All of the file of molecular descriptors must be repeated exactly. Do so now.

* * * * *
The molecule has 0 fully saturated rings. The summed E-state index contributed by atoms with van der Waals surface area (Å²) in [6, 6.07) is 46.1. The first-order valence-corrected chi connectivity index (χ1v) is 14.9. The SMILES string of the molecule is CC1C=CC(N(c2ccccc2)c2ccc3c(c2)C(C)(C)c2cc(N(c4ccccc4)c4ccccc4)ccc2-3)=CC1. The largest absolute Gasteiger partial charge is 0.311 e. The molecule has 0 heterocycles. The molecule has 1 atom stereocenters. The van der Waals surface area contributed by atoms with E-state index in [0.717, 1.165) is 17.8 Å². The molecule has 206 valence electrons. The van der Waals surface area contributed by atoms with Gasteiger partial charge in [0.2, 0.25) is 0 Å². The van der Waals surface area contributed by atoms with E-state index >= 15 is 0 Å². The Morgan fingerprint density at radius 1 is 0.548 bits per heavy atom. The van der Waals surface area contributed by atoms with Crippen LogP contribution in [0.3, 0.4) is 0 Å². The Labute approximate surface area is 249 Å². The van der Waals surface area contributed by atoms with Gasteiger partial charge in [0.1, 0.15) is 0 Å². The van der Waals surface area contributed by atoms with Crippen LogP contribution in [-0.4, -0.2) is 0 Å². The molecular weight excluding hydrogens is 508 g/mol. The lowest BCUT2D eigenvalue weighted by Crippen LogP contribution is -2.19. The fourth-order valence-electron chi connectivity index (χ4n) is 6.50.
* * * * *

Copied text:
The molecule has 0 fully saturated rings. The summed E-state index contributed by atoms with van der Waals surface area (Å²) in [6, 6.07) is 46.1. The first-order valence-corrected chi connectivity index (χ1v) is 14.9. The SMILES string of the molecule is CC1C=CC(N(c2ccccc2)c2ccc3c(c2)C(C)(C)c2cc(N(c4ccccc4)c4ccccc4)ccc2-3)=CC1. The largest absolute Gasteiger partial charge is 0.311 e. The molecule has 0 heterocycles. The molecule has 1 atom stereocenters. The van der Waals surface area contributed by atoms with E-state index in [0.717, 1.165) is 17.8 Å². The molecule has 206 valence electrons. The van der Waals surface area contributed by atoms with Gasteiger partial charge in [0.2, 0.25) is 0 Å². The van der Waals surface area contributed by atoms with E-state index >= 15 is 0 Å². The Morgan fingerprint density at radius 1 is 0.548 bits per heavy atom. The van der Waals surface area contributed by atoms with Crippen LogP contribution in [0.3, 0.4) is 0 Å². The Labute approximate surface area is 249 Å². The van der Waals surface area contributed by atoms with Gasteiger partial charge in [0.1, 0.15) is 0 Å². The van der Waals surface area contributed by atoms with Crippen LogP contribution in [-0.4, -0.2) is 0 Å². The molecular weight excluding hydrogens is 508 g/mol. The lowest BCUT2D eigenvalue weighted by Crippen LogP contribution is -2.19. The fourth-order valence-electron chi connectivity index (χ4n) is 6.50.